During the hypnotic regressions in Wide Asleep, Jeremy discovers that Arthur and he lived together in one lifetime as a stoic Confederate captain and a cocky, orphaned soldier during the American Civil War, and even before that as members of the fierce (and exclusively homosexual) Greek warrior tribe known today asThe Sacred Band of Thebes.
But the era looming largest in the dramas presently dogging the couple is back when Arthur lived as the Roman Emperor Hadrian, and Jeremy was his devoted lover, Antinous. Beautiful, doomed Antinous. They were truly a happy couple -- until Antinous mysteriously drowned...which brings us back to Wide Asleep: The various plots churn convincingly pbecause of the very real mystery surrounding Antinous's death: Was it murder? Suicide? Ritual sacrifice, or just an unfortunate accident? Little is known, because in spite of Hadrian having been a writer and a poet he recorded very little regarding his catastrophic loss except, "Today Antinous fell into the Nile." Nothing more from him or anyone else...as if an Imperial gag order had been issued. And if not for reports that Hadrian "mourned like a woman for his beloved," one might suspect that the emperor had something to do with Antinous's demise, perhaps due to the growing scandal surrounding their relationship.
But Wide Asleep proposes a more probable motive behind the young man's drowning...
Exorcism. Telepathy. Murder.
These are the ordeals that poor, beautiful Sebastian Black is dealing with. Then after his scheming mother Kitty Black announces that her son is the “next species of man,” the world begins taking notice. Together, Kitty and Sebastian forge a spiritual movement that celebrates “divine evolution” while warning of a mass extinction. But just as their fame and wealth are building, a tragedy befalls one of Sebastian’s disciples, and threats from Christian militants become too real to ignore.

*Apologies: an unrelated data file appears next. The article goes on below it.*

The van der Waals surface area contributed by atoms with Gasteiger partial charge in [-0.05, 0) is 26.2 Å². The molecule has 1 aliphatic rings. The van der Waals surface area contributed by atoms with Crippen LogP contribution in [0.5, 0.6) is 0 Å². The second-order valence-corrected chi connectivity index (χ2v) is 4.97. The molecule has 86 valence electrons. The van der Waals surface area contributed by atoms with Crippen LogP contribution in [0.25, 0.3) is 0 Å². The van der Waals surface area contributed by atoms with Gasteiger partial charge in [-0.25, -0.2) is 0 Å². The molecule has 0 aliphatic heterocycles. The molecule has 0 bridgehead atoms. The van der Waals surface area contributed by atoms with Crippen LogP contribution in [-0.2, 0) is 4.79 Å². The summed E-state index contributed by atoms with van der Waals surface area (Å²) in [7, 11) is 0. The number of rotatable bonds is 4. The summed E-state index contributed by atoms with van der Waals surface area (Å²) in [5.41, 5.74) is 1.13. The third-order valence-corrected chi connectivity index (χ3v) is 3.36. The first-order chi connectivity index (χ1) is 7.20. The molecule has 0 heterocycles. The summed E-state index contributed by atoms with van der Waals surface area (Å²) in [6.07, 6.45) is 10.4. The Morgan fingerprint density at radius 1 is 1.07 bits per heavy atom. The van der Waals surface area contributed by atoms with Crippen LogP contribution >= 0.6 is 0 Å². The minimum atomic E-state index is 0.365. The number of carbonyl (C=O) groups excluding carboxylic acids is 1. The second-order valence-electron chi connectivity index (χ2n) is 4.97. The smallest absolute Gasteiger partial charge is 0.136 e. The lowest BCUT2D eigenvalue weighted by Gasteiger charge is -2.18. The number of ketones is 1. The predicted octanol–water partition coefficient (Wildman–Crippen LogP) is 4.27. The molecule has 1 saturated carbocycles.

Sebastian flees Los Angeles—and his mother—in search of peace and freedom. One by one he encounters “common” people who astonish him with their uncomplicated stories of love and compassion: an aging lesbian couple; a Mexican handyman; a shy, anorexic woman; a recovering meth addict; a gay teenager; and an unthinking college jock. Surprisingly, each has a profound effect upon this arrogant young “messiah.”
As Sebastian drifts further away from Kitty, she becomes more determined to preserve their celebrity status and glittering lifestyle. She sets out to reel Sebastian back to her—even if it means conspiring with his enemies, in particular a dashing young Spaniard who darkly mirrors Sebastian’s supernatural talents and good looks. But not even the telepathic Sebastian can foresee what happens next.
From the sleek penthouses of Century City to the savage coastline of Big Sur, Black as Snow twists the beloved fairy tale of Snow White into a suspense-filled story of intrigue, spirituality, and greed…and the unstoppable power of everyday love.
Each of Nick Nolan's novels are available as audiobooks! Listen to a sample of STRINGS ATTACHED by clicking below.
Q: Is your new book No Place Like Home intended only for the Lesbian/Gay/Bisexual/Transgender (LGBT) audience?
A: Not at all. No Place Like Home was specifically written for a wide range of readers from all walks of life, while it does feature many aspects of the author’s life, which includes a long-term same-sex relationship and marriage.
Q: Are your novels all LGBT fiction?
A: Tales from Ballena Beach (Strings Attached; Double Bound; Wide Asleep) are aimed at audiences who enjoy Male/Male relationships, but each novel features characters who are male, female, and non-binary. Black as Snow showcased a pansexual male (Sebastian Black) who developed a relationship with a young woman (Reed Banks). From what I understand, my readers do not belong to any one group or sexual identity.
Q: Are your books appropriate for children or young adults?
A: My novels have some adult content and are not recommended or intended for anyone under eighteen years of age.